Hearing the tributes this week to Reg Dean, the gentleman who had been the UK’s oldest man until he passed away at the tender age of 110 years and 63 days, reminded me of the amazing stories behind the faces of every older person in villages, towns and cities across the UK and further afield.
Reg had been a church minister, serving as an army chaplain in Burma during World War II, was married 3 times, worked as a teacher, wrote short stories, founded the Dalesmen Male Voice Choir, took up painting at the age of 80 and was a vegetarian for more than 30 years. He lived through two World Wars and 24 British Prime Ministers, attributing his longevity to a mysterious medicine given to him by an Indian doctor and being, as he put it, “A member of the August fellowship known as ‘lazy bones’.”
The gentleman who succeeds him as the UK’s new oldest man is Ralph Tarrant, a great great granddad of over 109 years with an equally engrossing story and some great anecdotes. He still enjoys walking, and although he now needs a stick he is proud to claim that he can still “go like the clappers.” He lives independently, does his own shopping, enjoys cooking, and says he feels “really smashing” for his age.
Ralph’s advice on longevity is simple. He says there is “no need to live too carefully” and having enjoyed 79 years of marriage before his wife died aged 102, he claims that the key to a long and happy union is to “give each other hell every chance you get.”
Many people may look at Ralph, and Reg before him, and just see wrinkled faces, bodies not moving quite as quickly as they once did, and a person they perceive has no relevance to the ‘modern’ age, but my view is completely different. Just by researching their stories these men have proven to be enlightening, entertaining, and an example to us all of how to grow old gracefully.
Society is generally fearful of old age, perceiving it to be about increasing aches and pains, immobility, losing functioning and independence and ultimately ending up just waiting to die. These men prove that it doesn’t have to be like that, and whilst their longevity may be more aspirational than achievable for many people whose lifestyles or genetic makeup mean that they will never live for as long, or as healthily, as Reg and Ralph have been able to, I hope that their example helps to change the face of ageing into something more positive and desirable.
From an educational point of view, both men are also from a generation who worked for everything, saved before they spent, and endured great hardships during previous wars and recessions. Crucially, their generation also knew the value of things. They appreciated what they had and looked after what they were able to gain through their endeavours. They were never obsessed by celebrity, a ‘must-have’ culture or the temptations of excessive credit.
Thankfully Reg and Ralph have not only lived long and full lives, but have also been able to share their stories and maintain control over their day-to-day life, unlike the many people, often much younger, for whom health problems mean a very different experience as they age. Without the ability to speak up for themselves, defend their rights, fight for what they need and maintain their place within society, many older people are often ignored, mistreated or consigned to the scrapheap.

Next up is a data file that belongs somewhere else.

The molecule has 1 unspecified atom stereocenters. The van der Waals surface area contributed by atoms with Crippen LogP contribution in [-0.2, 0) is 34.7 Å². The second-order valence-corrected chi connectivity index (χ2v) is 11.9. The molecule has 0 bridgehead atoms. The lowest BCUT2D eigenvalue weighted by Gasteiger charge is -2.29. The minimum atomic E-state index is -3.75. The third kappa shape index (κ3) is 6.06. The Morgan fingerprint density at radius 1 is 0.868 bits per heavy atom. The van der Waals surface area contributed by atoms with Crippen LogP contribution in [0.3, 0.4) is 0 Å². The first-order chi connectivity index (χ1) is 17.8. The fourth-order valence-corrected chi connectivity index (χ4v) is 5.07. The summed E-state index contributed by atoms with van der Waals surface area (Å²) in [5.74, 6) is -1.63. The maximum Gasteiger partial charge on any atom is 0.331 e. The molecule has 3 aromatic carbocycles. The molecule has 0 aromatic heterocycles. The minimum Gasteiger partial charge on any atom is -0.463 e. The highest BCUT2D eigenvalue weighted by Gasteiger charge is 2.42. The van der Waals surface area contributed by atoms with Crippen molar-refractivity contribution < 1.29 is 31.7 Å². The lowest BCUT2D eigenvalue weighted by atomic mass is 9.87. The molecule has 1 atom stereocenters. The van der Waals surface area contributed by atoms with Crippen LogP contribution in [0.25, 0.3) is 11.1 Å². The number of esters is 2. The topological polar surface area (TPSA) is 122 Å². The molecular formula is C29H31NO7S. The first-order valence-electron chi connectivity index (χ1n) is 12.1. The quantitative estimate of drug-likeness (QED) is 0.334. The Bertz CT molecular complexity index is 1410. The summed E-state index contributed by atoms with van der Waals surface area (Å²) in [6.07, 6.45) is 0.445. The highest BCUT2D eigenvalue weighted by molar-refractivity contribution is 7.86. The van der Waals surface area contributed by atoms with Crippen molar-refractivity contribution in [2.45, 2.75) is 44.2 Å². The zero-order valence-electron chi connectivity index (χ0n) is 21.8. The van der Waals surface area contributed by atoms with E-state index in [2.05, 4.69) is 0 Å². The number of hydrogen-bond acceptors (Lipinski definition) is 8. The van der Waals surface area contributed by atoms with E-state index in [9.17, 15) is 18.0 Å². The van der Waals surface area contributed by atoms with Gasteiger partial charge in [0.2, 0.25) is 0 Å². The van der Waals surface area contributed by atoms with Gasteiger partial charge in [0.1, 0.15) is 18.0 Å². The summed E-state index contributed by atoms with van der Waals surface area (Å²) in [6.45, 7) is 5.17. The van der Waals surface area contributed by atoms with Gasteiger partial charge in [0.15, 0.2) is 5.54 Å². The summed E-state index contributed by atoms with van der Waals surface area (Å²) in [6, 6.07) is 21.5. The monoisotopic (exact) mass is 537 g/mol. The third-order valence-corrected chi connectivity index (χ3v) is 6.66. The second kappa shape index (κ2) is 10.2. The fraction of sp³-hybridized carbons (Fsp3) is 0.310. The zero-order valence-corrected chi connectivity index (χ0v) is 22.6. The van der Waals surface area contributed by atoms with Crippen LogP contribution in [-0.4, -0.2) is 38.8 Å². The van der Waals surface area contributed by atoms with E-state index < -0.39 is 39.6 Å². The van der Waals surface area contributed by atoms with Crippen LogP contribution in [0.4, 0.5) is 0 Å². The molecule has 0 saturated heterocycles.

But consider this. Imagine if every wrinkle on an older person’s body represented a story to tell, an anecdote to recall, or a snipet of knowledge or advice that could change the course of a younger person’s life for the better? In our commercialised society, a ‘product’ capable of providing information of that magnitude AND entertaining the recipient would have a very high value indeed.
Yet so many older people don’t feel valued, and for everyone who might celebrate their existence, there will be others who feel that they are an unnecessary burden. I would argue, however, that we need to harness the wisdom, experience, knowledge and human spirit that lives within people like Ralph, and Reg before him.
By doing that not only do we celebrate their longevity and learn from their lives, we also help to change the image of their generation amongst the younger population. Men like Ralph provide the voices for their peers who through failing health cannot speak up as they once did, and by flying the flag for our older generations, these inspirational characters might just help to change the way ALL older people are viewed and treated.
Until next time…
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2 thoughts on “Celebrating longevity”
Absolutely! Just a thought to add – even thought it may not be very apparent, there is always a young person inside that old facade….
Thanks for this post. Celebrating their value, respecting their knowledge, and discovering the 'person' behind the numbers – great lessons to teach the younger generation.
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